I've grown to love Mexican and other tropical Pinguicula. Here is another fascinating species: Pinguicula cyclosecta.
When I first began to grow this species I used 100% granulated sphagnum peat moss. It could work well, but always quickly deteriorated in my conditions -->
The white spots on the media surface are where mineral salts have precipitated/crystallized into hard lumps.
This is the same group of plants in bloom -->
By this time mosses have colonized the exposed peat surface, and the blossoms are blocking some light from the plants leaves.
In each image you can see small plantlets emerging from beneath the adult plants. Apparently older leaves, as they senesce, sometimes produce plantlets, these plantlets grow their way out from beneath the parent plants canopy.
All of the plants shown in this post are clones of the same original plant, propagated by leaf-pullings.
This photo shows how, depending on their growing conditions, can remain small (and still bloom). These are planted in a mixture of pumice and sphagnum peat moss -->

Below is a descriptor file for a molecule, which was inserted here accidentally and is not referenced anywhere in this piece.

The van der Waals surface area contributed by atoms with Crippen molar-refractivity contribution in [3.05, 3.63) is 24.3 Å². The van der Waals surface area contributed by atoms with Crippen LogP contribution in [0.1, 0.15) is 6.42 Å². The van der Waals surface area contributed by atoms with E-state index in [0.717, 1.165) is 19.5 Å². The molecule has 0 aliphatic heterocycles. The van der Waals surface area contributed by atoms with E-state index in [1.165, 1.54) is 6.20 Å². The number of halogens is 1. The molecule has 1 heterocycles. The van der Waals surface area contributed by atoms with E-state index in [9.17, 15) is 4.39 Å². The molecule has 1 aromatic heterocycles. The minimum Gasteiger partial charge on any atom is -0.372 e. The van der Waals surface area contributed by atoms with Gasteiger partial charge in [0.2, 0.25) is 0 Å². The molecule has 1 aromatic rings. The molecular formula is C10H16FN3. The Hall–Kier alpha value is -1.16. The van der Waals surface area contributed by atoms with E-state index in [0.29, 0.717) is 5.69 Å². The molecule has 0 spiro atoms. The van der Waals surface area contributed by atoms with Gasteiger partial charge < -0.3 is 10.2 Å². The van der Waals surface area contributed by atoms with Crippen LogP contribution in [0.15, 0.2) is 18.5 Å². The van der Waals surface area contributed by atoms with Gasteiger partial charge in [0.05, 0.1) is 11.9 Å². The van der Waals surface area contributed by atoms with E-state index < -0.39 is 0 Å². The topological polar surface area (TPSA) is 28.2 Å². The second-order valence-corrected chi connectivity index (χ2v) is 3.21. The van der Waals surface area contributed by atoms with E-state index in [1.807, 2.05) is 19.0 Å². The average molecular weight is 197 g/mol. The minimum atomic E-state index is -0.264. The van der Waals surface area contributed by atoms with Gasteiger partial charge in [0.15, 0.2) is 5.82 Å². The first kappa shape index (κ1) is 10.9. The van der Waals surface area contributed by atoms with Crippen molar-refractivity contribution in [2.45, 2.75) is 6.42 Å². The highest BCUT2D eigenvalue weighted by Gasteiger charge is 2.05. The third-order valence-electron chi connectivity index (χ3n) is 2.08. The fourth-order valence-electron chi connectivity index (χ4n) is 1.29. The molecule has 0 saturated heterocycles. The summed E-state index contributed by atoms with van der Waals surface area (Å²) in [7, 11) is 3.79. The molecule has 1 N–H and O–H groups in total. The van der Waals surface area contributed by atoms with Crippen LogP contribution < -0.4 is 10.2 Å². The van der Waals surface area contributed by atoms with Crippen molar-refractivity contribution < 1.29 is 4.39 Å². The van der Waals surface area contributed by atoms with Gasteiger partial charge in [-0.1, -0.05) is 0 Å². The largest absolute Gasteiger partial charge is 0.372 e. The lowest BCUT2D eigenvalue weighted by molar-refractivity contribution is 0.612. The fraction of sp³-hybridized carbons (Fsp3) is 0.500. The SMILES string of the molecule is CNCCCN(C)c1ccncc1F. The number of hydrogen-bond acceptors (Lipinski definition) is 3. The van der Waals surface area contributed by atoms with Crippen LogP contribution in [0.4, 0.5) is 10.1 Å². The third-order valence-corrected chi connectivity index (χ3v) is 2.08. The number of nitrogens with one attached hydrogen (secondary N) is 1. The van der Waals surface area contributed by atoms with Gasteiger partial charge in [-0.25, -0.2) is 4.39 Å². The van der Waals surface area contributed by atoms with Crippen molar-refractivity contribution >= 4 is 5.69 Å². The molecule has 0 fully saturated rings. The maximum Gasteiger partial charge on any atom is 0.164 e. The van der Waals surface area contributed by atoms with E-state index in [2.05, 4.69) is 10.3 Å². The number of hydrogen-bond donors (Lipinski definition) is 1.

They grow well for me when I keep them close under fluorescent lighting, frequently feed with dried insect dust, and keep wet 24/7/365. These are planted in all mineral media mixtures of silica sand, coral sand, iron oxide, and ceramic granules -->
And they can tolerate fairly long periods of time completely dry, as long as they still have lots of strong light -->
This last image is of plants that have been dry for approximately eighteen months.